Quebec to open vaccination appointments to youth 12 to 17 years old

MONTREAL — Quebec announced Thursday it will open up vaccination appointments for the Pfizer dose to youth between the ages of 12 and 17 years old. 

The decision comes after Health Canada approved use of the Pfizer vaccine for children 12 and up this week.

The province’s immunization committee is expected to give the OK next week, health minister Christian Dube announced at a news conference Thursday afternoon. Dube said the plan will be to offer youth in that age bracket — more than 500,000 kids — a first dose of the vaccine before the end of June and a second dose by the back-to-school season in the fall.

“After completing a thorough and independent scientific review of the evidence, the department determined that this vaccine is safe and effective when used in this younger age group,” said Health Canada’s chief medical adviser Dr. Supriya Sharma on Wednesday.

Health Canada authorized kids 12 and older based on the results of Pfizer-BioNTech’s Phase 3 clinical trial involving 2,260 adolescents aged 12 to 15.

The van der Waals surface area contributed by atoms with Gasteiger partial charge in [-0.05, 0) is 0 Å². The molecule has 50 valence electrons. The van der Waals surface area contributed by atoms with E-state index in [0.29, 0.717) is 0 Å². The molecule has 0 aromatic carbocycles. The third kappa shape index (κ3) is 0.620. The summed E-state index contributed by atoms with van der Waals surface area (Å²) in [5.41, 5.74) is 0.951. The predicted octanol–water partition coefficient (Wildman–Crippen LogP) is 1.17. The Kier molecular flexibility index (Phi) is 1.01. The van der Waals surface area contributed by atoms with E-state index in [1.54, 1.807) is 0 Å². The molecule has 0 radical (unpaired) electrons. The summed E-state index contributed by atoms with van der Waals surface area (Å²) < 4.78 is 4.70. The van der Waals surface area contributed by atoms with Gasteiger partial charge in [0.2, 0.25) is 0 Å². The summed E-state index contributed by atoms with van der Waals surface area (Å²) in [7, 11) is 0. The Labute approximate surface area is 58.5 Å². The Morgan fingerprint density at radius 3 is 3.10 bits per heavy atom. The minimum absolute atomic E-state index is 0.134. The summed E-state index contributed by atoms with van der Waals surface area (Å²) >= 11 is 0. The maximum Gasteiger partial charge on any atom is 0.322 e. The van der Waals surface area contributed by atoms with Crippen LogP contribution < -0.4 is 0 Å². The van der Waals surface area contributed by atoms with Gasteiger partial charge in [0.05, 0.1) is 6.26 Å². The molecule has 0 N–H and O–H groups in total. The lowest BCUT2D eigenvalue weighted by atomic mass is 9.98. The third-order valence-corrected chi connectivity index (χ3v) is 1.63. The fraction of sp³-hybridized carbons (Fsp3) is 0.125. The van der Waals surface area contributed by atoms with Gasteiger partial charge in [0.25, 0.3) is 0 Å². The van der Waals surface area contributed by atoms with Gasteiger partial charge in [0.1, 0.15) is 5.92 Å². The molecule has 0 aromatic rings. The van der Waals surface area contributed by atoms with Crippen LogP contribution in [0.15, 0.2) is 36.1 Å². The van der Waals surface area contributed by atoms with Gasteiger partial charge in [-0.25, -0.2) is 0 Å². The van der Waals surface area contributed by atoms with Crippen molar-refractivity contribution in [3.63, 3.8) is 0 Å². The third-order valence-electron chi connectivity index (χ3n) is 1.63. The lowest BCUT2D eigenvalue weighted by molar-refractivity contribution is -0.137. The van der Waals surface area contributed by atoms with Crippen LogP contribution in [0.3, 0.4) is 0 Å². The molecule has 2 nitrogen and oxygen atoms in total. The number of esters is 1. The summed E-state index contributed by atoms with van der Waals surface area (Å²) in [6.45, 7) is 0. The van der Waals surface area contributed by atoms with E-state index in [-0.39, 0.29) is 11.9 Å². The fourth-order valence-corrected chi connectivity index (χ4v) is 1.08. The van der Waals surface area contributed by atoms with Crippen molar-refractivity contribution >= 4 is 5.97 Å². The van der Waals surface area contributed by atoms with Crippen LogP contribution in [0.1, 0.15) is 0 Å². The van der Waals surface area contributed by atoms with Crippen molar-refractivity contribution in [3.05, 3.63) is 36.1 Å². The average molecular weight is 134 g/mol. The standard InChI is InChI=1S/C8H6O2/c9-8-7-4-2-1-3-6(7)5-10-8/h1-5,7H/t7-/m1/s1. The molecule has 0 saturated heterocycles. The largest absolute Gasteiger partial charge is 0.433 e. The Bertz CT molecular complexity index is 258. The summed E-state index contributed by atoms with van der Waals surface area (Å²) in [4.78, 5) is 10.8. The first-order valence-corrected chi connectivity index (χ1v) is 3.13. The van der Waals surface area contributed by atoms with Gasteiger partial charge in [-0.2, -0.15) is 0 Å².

“I think it’s wonderful news and it’ll allow us to offer our students a school year next year that will be much more normal,” the health minister said. 

Logistics are still being ironed out about how this roll-out will work for children, but the head of the vaccination campaign, Daniel Pare, said the province will take a “hybrid” approach with doses being administered in schools and vaccination clinics. 

Kids 14 and older will not need parental consent to receive the vaccine. 

So far, 40 per cent of Quebecers have received their first dose of a vaccine, thanks in part to the gradual opening of appointments to the general public. Over the past week, 1.2 million appointments were booked and more than 400,000 doses were adminsitered. 


Dube also said the province will be rolling out a digital system to offer proof of vaccination through the use of a QR code. On May 13, Quebecers who have already received a first dose will start to gradually receive an email notification asking if they wish to receive the QR code to replace the paper-based version. 

“After that, how this this proof of vaccination will be used — this is the question that we’ve asked Sante publique,” Dube said.  

The QR code will also include information about the user’s second dose and it can be printed, much like a boarding pass. 

— This is a developing story that will be updated.

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